The search results taunt me. “Creative homeschool: A lot of ideas” “Great homeschool/education ideas” “Using Pinterest as a free homeschool curriculum” (<—- Really!? Isn’t that akin to “Eat homemade ice cream for dinner for 13 years”?)
I give up. I just can’t live up to all the homeschool hype. The mummified chicken. The salt dough maps. The notebooking page for a third grader that has more lines than my kid could fill in a month. He burst into tears over that stupid notebooking page (no, I wasn’t requiring him to write on every line) and honestly I felt like crying with him.
Because homeschooling shouldn’t be this difficult. Because I am supposed to enjoy staying home with my kids each day. Because it’s all my own fault. Listen to hear the rest...
I wish I could tell you that I have the formula for the perfect homeschool day, but sadly I do not. All I know for sure is that there are no two homeschool days that are exactly alike and whatever you plan, it will often not go exactly as planned.
Yes, having a plan in place is important. If we don’t, the overwhelming nature of the task before us will paralyze us. So here are my best tips for creating a daily schedule that inspires you to get things done.
Can I answer this question with a question? (No, not that question -- another one.) What do you want to accomplish with your homeschool schedule? Which scheduling method you use depends on what you are trying to accomplish in your homeschool, because both types of schedules lend themselves well to accomplishing very different goals. Block scheduling is used to organize your homeschool subjects in such a way that you are doing fewer of them at any given time. This allows you to focus deeper on fewer things throughout the day, have less anxiety because you are tracking less at any given time, and go more deeply by spending more time on a subject. Loop scheduling on the other hand is a way for you to reduce the stress in your homeschool that comes from skipping or missing subjects because they are assigned to specific days. Loop scheduling doesn't really allow you to do more or less in your day -- just not be upset by which thing you should do next. Let's take a look at a few examples of both to see how this plays out. Listen to hear the rest...
Recently I took part in an online conversation with homeschool moms about the value of cursive writing and whether it should be taught in a homeschool. It was a polite, but lively conversation and a number of people weighed in on the topic.
The most surprising things about it, was that instead of relying on their own family goals or the latest research on the subject, so many families were basing their decision to teach cursive or not on the whims of the public school.
"They don't learn it any more in the schools in our town" and "My friend who is a teacher says..." were common refrains That got me to pondering. If pressed, many homeschooling families can succinctly spell out why they homeschool.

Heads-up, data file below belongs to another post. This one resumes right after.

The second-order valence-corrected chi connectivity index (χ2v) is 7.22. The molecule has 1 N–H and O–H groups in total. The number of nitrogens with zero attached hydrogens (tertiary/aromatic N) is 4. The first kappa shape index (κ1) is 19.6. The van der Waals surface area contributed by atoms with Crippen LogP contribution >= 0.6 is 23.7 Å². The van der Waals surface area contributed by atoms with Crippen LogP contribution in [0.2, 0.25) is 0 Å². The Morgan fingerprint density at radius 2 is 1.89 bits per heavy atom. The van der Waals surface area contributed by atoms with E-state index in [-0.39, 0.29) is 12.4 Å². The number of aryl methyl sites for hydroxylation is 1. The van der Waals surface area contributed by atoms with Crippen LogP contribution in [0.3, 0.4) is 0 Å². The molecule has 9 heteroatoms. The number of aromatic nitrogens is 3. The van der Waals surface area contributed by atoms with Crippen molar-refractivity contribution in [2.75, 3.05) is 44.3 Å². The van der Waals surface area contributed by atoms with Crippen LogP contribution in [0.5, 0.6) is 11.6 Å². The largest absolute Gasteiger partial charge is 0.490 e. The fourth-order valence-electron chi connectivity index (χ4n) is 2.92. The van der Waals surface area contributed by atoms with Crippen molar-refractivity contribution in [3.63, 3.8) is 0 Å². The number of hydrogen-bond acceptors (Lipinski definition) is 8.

Homeschooling is tough; it is likely someone won't be homeschooling long past the first few months of eight-year-old math angst, without that knowledge of purpose and conviction.
In addition, most homeschoolers can explain quite well why they follow a specific homeschooling philosophy. Whether they are Charlotte Mason because they believe in a broad, liberal arts education for even the youngest child, or are Unschoolers because they believe you can't learn anything by coercion, they have thought enough about the philosophy before taking it on to know why they wear the label.
Where I see a lack of forethought on the part of homeschoolers is in thinking about the whys of their day-to-day subjects and schedule. Much thought and deliberation goes into the purchase of curriculum, yet how much thought goes into the idea of why even buy curriculum to do a subject in the first place?
Listen for the rest...
I see it time and time again. Desperate pleas for help from new homeschool moms come across the feed of our local homeschool group.
"I am pulling my son out of second grade tomorrow, and I don't know where to start."
"We are thinking about homeschooling our kids in the fall, and I need to know what curriculum to buy for a fifth grader?"
"I've got to get my junior out of school -- she is miserable. How can I make sure she gets her Algebra credits?"
You are out there -- moms who have made a decision to homeschool -- and you are not alone. Some of you agonize over it for weeks and months, a few have to make a rush decision because of a bad situation at school.
You may be scared and unsure and wondering if you are going to ruin your kids by doing this. Yeah, let me tell you right now, you are not. But I know that is a hard thing to take at face value. So let me give you five things to keep in mind to help you on your journey...
In episode 000 I introduce myself and give you the down-low on what the Homeschool Solutions Show is all about. Each super-short episode is an audio blog of a piece of great homeschooling content previously published online. You can find an index of episodes as we add them each Friday on edsnapshots.com/solutions.